(Rose L. Thayer/Stars and Stripes)

AUSTIN, Texas – The five civilians tasked with reviewing the command climate and culture of Fort Hood, Texas, in response to the disappearance and murder of Spc. Vanessa Guillen were officially sworn into service last week and have begun their work to better understand why the base has the Army’s highest levels of violent crime, the Army announced Monday.

Sworn in Wednesday, the Fort Hood Independent Review Committee members will examine the surrounding military community in addition to the base to determine whether they “reflect the Army’s commitment to safety, respect, inclusiveness, diversity and freedom from sexual harassment,” according to Monday’s news release.

"The Army is honored to have such highly qualified panel members help us explore the current environment in order to improve conditions for our soldiers, families and civilians," Undersecretary of the Army James E. McPherson said in a statement. "We thank them for their time and commitment to provide an accurate assessment of their findings."

Army Secretary Ryan McCarthy announced the committee’s creation July 10 after a meeting with congressional and community leaders concerned about the handling of Guillen’s case. The Army announced July 30 that the panel would include Chris Swecker, Jonathan Harmon, Carrie Ricci, Queta Rodriguez and Jack White.

Guillen, 20, went missing from Fort Hood on April 22 while working in an arms room with the 3rd Cavalry Regiment’s Engineer Squadron. Her remains were found June 30 alongside a river about 30 miles from the base.

Spc. Aaron Robinson, another soldier in Guillen’s squadron, killed her with a hammer, then moved her body, according to federal court documents. A second suspect, Cecily Aguilar, is in federal custody and accused of conspiracy to tamper with evidence. Robinson shot himself dead June 30 when approached by civilian law enforcement in Killeen, the town just outside Fort Hood.

During a visit to Fort Hood this month, McCarthy spoke about the committee as a way “to understand the root causes associated” with the violence, felonies and murders that have occurred at the base and to “better understand why this is happening at this installation.”

Since March, the deaths of five soldiers assigned to the central Texas Army base have been ruled as homicides. While Guillen was killed on base, the other four soldiers were found dead in the nearby city Killeen.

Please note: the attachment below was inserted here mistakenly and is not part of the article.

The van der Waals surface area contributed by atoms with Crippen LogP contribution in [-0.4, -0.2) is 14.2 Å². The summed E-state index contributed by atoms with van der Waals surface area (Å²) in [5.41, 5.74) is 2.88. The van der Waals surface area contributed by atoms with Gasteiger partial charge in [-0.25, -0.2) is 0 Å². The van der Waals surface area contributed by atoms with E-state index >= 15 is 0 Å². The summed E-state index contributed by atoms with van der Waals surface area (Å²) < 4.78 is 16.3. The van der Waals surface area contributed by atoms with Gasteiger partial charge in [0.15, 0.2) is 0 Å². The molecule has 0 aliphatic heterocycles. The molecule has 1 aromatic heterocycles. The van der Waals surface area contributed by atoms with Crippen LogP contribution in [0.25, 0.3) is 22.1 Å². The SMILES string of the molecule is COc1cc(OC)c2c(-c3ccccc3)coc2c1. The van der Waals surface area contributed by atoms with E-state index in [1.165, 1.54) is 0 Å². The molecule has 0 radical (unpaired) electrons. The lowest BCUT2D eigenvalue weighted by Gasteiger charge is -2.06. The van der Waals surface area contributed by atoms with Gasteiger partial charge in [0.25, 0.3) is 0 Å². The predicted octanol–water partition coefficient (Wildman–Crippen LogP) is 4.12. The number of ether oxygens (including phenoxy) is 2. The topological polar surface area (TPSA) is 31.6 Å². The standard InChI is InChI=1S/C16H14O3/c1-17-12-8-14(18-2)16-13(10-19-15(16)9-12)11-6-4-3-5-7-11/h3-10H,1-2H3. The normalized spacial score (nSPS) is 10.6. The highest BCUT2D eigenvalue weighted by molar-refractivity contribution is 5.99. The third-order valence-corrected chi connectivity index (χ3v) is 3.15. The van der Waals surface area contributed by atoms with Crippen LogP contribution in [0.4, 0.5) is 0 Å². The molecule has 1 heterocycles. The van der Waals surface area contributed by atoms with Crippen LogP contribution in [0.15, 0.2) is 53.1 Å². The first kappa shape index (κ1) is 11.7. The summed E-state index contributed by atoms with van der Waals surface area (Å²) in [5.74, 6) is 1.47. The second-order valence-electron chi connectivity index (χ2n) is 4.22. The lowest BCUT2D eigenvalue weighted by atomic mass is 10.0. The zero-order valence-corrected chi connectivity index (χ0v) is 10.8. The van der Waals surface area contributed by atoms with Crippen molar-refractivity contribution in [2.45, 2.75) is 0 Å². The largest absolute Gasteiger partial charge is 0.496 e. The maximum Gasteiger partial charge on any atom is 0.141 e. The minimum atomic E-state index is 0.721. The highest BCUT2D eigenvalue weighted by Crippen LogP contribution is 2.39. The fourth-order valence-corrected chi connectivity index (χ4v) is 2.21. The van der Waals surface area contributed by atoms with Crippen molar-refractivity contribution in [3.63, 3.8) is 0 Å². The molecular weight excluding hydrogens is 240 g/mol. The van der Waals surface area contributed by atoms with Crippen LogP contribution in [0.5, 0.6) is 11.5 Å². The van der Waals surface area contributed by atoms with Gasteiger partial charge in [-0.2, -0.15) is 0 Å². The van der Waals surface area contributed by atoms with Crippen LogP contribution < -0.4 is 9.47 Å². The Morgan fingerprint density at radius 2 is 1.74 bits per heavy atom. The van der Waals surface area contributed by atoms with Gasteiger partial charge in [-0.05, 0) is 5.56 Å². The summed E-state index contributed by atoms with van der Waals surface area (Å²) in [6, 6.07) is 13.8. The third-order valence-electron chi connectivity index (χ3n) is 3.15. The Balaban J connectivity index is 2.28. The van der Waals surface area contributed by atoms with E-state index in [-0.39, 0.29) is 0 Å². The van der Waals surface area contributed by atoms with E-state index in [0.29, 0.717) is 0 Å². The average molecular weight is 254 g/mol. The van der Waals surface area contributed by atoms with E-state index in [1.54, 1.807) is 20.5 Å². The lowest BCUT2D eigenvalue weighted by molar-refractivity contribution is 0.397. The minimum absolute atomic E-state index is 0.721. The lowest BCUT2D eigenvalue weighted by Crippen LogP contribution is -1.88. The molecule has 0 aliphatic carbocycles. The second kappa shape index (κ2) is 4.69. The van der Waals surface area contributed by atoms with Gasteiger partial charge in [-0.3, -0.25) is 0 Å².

McCarthy also noted in his visit that the cases of sexual assault, sexual harassment and murder are the highest among the entire Army formation.

Four of the five committee members are veterans, who served as officers in the Army and Marine Corps, according to biographical information provided in the news release. They have a combined 75 years of experience as active-duty military and law-enforcement personnel and have expertise with the law and government investigations. They have worked on discrimination claims, civil matters, veterans' issues, whistleblower cases and law-enforcement investigations, among others.

Swecker, the only non-veteran, is a lawyer and former assistant director of the FBI’s Criminal Investigative Division. He has conducted similar independent reviews for the North Carolina State Highway Patrol, the North Carolina State Bureau of Investigation, the Vogel Nuclear Power Plant and the Winston Salem Police Department, according to the release.

Harmon is a trial lawyer whose business litigation practice spans complex commercial, fraud, class-action and employment issues. Ricci is an associate general counsel for the U.S. Department of Agriculture and former assistant general counsel for the Department of Defense Education Activity. Rodriguez is a regional director of FourBlock, a nonprofit organization for veterans. White is a lawyer with expertise in government investigations, discrimination claims, constitutional matters, securities claims, white collar matters, bankruptcies and other civil matters.

McCarthy and Army Chief of Staff Gen. James McConville have requested the committee provide an interim program report by mid-September and a final report by Oct. 30. McPherson and Gen. Joseph M. Martin, the Vice Chief of Staff of the Army, will co-chair an implementation team to consider every recommendation and implement changes, as appropriate.

Their assessment will include a review of historical data and statistics; interviews with a wide range of Fort Hood personnel; an evaluation of policies, regulations and procedures regarding sexual assault prevention, sexual harassment, equal opportunity and responses to reports of missing soldiers; an evaluation of leaders' training, education, abilities and effectiveness; and the command climate at various units and its impact on the safety, welfare and readiness of their soldiers, according to the new release.

Support staff from the Headquarters of the Department of the Army, including personnel from the Office of the General Counsel, the Office of the Judge Advocate General, the Office of the Inspector General and other offices will assist the committee in their work. Twitter: @Rose_Lori

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Rose L. Thayer is based in Austin, Texas, and she has been covering the western region of the continental U.S. for Stars and Stripes since 2018. Before that she was a reporter for Killeen Daily Herald and a freelance journalist for publications including The Alcalde, Texas Highways and the Austin American-Statesman. She is the spouse of an Army veteran and a graduate of the University of Texas at Austin with a degree in journalism. Her awards include a 2021 Society of Professional Journalists Washington Dateline Award and an Honorable Mention from the Military Reporters and Editors Association for her coverage of crime at Fort Hood.

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